Not so long ago I decided to play with launchpad - site for open source collaboration. It is built around decentralized Bazaar version control system that reached version 1.6 in its development up to this moment. I read that centralized VCS are bad and DVCS are good, but never had enough free time to check this in practice and finally..
The first thing I liked in Bazaar is that it is written in Python - that means that bugs can be found and fixed rather easily. This was also the thing that I disliked, because standalone bzr distribution includes Python and takes 14Mb and package for installed Python distribution doesn't add bzr to PATH
Accessibility. I often work through tunnels, proxies, firewalls and other stuff that kind people tend to put here and there in each Local Area Network. Not only I have to deal with them myself, but sometimes also need to teach others. In SVN proxy settings are stored in documented configuration file called 'servers'. In Bazaar there is no such file and all configuration is done with environment variables and Python settings that are not documented. To use Bazaar through a proxy - set environment variables:
These proxy settings are rather common for linux/unix machines, but cause particular pain with windows machines in a domain. If SVN is able to transparently authenticate against domain proxy without asking sensitive passwords then Bazaar lacks such feature and needs another authorization proxy server (NTLMAPS) middleware.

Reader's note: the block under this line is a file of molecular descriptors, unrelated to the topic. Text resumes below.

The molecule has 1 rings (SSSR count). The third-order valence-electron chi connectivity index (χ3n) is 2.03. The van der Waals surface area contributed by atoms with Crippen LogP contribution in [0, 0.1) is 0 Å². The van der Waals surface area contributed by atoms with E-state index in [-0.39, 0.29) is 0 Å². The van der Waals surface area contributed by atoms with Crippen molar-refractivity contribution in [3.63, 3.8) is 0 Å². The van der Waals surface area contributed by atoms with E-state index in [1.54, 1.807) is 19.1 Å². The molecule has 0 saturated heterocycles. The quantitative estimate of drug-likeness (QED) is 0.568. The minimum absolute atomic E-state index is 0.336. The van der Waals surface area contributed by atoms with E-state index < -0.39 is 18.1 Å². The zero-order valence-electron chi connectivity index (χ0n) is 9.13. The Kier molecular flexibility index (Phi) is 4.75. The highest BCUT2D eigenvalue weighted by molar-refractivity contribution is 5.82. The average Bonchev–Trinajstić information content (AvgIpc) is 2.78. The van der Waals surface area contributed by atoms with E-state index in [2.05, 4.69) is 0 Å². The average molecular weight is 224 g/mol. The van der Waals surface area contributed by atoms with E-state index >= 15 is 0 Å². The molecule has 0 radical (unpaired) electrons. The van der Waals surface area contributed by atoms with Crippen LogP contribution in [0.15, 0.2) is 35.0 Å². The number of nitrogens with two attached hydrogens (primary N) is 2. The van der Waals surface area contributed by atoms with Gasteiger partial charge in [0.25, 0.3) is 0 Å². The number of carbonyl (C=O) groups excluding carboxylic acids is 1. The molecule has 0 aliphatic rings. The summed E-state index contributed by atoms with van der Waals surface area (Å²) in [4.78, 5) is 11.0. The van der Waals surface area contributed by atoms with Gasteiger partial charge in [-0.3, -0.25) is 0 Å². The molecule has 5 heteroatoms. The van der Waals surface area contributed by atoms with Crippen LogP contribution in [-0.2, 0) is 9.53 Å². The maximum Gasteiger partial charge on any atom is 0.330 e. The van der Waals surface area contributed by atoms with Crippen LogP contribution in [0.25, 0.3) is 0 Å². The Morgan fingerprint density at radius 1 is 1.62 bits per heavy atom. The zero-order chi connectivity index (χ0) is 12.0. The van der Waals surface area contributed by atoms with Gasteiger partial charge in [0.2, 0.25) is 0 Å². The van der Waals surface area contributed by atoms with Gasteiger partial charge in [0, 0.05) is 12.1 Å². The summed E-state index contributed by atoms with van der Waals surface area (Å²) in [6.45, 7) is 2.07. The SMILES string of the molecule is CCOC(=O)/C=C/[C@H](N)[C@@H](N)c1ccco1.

Usability. In general distributed version control systems should be better than centralized ones. A lot of articles and tutorials describe the theory very well, but in practice there are many things is are not that brilliant. For example, I needed to fix stubborn DevPak plugin for Code:Blocks that didn't want to install one specific version of a curl library. In SVN I would do a partial checkout, make modifications and upload patch to the forum. Not very convenient. In Bazaar I would have to make a branch of the whole Code::Blocks repository, start patching plugin and then merge the whole branch back. But branching the whole repository is an overkill for such little plugin and you can't make a branch out of subtree in Bazaar. More then that - Bazaar doesn't even allow to export subtree of repository. Download either the whole thing or nothing. Not too effective, especially when the traffic is 0.02 cents for Mb.
So, I manually created directory structure for the plugin similar to existing project and started a new Bazaar repository from scratch. After a couple of revisions I released fixed plugin for stable Code::Blocks and would like to switch to latest development code and merge changes made to plugin in trunk into my version. Again, Bazaar disappointed me. I knew that SVN won't allow merging with different repository, but at least I could grab files from the source tree and merge them manually. Bazaar didn't allow me even that. With almost 100 commands it just couldn't export some files.
It may be that Bazaar is a good system for some small projects, but in my case it appeared unwieldy and too expensive even being open and free.